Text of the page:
One agent died in October 1925, in Minnesota, when he swerved his car to avoid a farmer driving a team of horses. The agent's car skidded, careened into a ditch, and rolled over.  Special Agent Murdock Murray, 50, died several hours later from internal injuries.

Special Agent James Molloy Jr. died in the winter of 1939 after his car skidded off an icy bridge. He had been en route to destroy whiskey stills in Silver Point, Tenn.

The end of the watch came for Special Agent Oscar Hanson on an overcast day in March 1928.  He died when the car he was riding in was struck by a train somewhere in South Dakota. He had been en route to serve a warrant when a snowstorm closed in, blinding the car's driver.

Auto accidents took their toll, but they come in a distant second to the leading cause of death among ATF agents:  bullets. A total of 105 agents have been killed by gunfire, most of them (91) during the murderous 1920s and 1930s. The bloodiest year appears to be 1932, when 13 agents died. Two other years come close: 1922 and 1930, both with 12 fatalities.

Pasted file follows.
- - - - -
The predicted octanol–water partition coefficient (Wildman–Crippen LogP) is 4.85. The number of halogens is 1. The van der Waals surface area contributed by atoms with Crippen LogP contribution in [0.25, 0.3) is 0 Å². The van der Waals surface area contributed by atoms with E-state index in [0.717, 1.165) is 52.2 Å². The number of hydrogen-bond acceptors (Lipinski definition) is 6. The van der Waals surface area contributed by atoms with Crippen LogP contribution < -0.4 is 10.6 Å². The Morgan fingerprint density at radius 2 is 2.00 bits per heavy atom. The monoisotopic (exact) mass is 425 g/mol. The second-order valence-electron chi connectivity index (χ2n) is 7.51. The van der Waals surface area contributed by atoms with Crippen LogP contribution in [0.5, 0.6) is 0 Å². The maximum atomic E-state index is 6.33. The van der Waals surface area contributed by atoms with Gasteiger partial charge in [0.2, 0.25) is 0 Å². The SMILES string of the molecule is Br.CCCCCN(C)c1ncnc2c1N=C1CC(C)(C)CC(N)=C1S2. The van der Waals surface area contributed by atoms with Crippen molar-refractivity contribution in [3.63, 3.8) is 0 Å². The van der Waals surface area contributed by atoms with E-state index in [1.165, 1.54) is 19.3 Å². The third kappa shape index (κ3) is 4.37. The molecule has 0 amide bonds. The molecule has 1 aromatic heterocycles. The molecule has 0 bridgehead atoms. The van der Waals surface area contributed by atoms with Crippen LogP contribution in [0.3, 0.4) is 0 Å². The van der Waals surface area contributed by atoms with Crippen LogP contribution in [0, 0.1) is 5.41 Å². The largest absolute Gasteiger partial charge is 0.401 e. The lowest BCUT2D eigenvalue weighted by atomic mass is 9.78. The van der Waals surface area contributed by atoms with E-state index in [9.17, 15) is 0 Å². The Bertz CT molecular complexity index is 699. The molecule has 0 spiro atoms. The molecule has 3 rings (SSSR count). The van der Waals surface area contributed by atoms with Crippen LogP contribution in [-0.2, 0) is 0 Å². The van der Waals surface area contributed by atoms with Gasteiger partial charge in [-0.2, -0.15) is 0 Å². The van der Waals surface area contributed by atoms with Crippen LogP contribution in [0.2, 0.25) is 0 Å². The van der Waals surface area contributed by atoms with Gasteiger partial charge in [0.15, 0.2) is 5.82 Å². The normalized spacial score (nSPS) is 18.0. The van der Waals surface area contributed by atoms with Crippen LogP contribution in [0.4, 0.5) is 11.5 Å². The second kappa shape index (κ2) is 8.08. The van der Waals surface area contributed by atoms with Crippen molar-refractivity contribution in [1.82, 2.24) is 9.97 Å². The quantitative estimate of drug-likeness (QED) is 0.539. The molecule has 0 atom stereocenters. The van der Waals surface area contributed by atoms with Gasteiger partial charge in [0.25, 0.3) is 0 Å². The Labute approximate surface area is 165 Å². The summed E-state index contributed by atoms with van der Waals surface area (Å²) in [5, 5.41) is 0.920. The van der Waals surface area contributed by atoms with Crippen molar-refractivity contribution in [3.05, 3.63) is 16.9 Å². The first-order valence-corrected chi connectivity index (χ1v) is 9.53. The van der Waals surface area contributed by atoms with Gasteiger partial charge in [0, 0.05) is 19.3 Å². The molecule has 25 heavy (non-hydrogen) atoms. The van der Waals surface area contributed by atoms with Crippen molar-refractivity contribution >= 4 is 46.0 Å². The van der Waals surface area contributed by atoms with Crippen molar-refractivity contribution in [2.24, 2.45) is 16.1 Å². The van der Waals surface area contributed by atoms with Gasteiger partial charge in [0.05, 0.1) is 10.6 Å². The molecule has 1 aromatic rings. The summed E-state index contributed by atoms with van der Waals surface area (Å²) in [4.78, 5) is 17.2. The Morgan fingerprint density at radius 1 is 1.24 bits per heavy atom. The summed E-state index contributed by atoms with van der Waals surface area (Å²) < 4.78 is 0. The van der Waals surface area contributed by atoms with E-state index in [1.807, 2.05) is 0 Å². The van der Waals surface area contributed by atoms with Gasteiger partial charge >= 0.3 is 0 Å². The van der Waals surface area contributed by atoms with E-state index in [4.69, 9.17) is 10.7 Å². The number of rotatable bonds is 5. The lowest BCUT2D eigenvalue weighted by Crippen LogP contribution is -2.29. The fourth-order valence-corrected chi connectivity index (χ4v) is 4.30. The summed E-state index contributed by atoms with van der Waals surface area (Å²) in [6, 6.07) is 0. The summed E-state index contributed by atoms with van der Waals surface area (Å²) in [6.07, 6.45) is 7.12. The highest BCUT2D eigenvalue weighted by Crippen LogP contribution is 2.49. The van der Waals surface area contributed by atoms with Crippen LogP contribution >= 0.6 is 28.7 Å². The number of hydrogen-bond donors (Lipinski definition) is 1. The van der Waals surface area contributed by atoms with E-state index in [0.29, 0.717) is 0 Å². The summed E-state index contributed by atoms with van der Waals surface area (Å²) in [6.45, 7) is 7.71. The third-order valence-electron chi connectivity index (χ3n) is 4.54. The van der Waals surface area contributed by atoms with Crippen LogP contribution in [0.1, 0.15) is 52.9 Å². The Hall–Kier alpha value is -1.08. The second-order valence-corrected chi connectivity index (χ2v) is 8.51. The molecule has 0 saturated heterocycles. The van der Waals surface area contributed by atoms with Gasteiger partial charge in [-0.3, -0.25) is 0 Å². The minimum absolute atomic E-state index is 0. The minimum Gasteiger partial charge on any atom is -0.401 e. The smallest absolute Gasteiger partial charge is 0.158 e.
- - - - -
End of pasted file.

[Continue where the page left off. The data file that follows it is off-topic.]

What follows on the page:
A lot of bullets were flying around during this notoriously violent period in American history.

In 1931 Special Agent Curtis Burke was shot and killed by Charles "Pretty Boy" Floyd while executing a search warrant in Kansas City, Mo.

Special Agent Richard Jackson died in 1920, about a week before Christmas, when he was shot while transporting prisoners in Tayor County, Georgia.